While preparing to argue Andrews' case, Engle was hired to help run the Law School's Innocence Project Clinic. Andrews' appeal was the only case that he brought with him when he joined the faculty of the U.Va. School of Law in May 2010.
That summer, the Innocence Project Clinic hired law students Brett Blobaum and Carolyn Nguyen to work as research assistants, but also to help prepare Andrews' appeal to the Virginia Supreme Court.
One of Nguyen's tasks was to research what types of victim impact testimony is admissible during a trial's sentencing phase, and what sort of mitigation evidence should be allowed.
"The court, in Andrews' case, disallowed or omitted a lot of what we thought was very relevant mitigation evidence," said Nguyen, who graduated in May.
For example, Nguyen said, the circuit court did not allow the jury to hear about a poem that Andrews had written that described a traumatic event from his childhood in which he was locked in a shed that was then set on fire, leaving him with extensive burns. Also, the court did not allow testimony about other trauma Andrews suffered as a boy, such as how he was affected when his father was murdered while on death row in Texas, she said.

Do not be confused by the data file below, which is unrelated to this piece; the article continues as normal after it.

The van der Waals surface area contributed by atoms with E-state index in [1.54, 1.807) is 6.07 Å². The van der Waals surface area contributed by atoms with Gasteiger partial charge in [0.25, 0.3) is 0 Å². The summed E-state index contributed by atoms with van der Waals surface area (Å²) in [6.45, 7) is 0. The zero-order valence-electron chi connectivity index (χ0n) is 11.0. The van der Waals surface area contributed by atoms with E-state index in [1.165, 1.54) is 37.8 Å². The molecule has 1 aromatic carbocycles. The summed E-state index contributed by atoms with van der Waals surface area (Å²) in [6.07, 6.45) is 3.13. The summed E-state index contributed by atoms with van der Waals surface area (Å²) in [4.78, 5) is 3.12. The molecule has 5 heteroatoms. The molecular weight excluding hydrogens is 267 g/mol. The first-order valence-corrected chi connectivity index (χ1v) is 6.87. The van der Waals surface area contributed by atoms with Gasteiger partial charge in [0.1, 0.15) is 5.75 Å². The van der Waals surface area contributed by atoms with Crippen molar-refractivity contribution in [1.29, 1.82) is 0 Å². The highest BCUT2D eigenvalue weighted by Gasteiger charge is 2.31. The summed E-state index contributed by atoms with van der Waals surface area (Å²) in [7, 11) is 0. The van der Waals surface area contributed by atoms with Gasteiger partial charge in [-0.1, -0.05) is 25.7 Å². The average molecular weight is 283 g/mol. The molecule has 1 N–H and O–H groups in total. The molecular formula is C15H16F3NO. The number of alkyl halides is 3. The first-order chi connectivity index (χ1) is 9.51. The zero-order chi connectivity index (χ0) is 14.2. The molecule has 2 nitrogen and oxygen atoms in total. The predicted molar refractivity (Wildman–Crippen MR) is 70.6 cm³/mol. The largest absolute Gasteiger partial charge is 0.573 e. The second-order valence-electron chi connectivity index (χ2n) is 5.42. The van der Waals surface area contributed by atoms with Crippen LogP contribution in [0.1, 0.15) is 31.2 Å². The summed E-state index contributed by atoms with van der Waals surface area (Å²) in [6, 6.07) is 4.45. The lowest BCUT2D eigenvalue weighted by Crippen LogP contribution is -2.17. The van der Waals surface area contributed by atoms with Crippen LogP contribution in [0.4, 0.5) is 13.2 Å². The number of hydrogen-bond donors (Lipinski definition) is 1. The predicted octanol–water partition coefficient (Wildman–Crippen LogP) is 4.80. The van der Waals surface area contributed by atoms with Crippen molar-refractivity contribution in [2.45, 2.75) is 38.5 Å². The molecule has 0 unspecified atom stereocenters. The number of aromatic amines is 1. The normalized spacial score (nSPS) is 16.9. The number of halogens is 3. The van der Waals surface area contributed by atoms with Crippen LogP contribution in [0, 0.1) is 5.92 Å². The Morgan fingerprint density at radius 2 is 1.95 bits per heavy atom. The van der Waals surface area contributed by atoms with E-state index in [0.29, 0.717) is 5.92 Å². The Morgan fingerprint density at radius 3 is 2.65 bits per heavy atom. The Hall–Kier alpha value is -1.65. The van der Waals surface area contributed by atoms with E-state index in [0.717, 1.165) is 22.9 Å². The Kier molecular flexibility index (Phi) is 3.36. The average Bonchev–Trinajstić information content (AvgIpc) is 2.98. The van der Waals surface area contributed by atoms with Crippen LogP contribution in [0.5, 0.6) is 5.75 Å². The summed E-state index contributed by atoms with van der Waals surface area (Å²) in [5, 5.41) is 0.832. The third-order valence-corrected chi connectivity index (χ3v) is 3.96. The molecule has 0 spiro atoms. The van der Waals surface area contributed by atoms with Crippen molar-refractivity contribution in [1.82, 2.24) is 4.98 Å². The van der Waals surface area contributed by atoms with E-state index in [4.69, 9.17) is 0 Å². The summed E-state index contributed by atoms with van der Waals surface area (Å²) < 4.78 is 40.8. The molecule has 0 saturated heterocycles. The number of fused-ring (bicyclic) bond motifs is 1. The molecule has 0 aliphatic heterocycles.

"There was a lot of very powerful evidence in Josh's case about how a history of violence had made him who he was," she said. "Most courts try to include as much mitigation evidence as possible so that juries can get an idea of who the defendant really is. However, during sentencing the court didn't admit a lot of relevant evidence about Josh's past."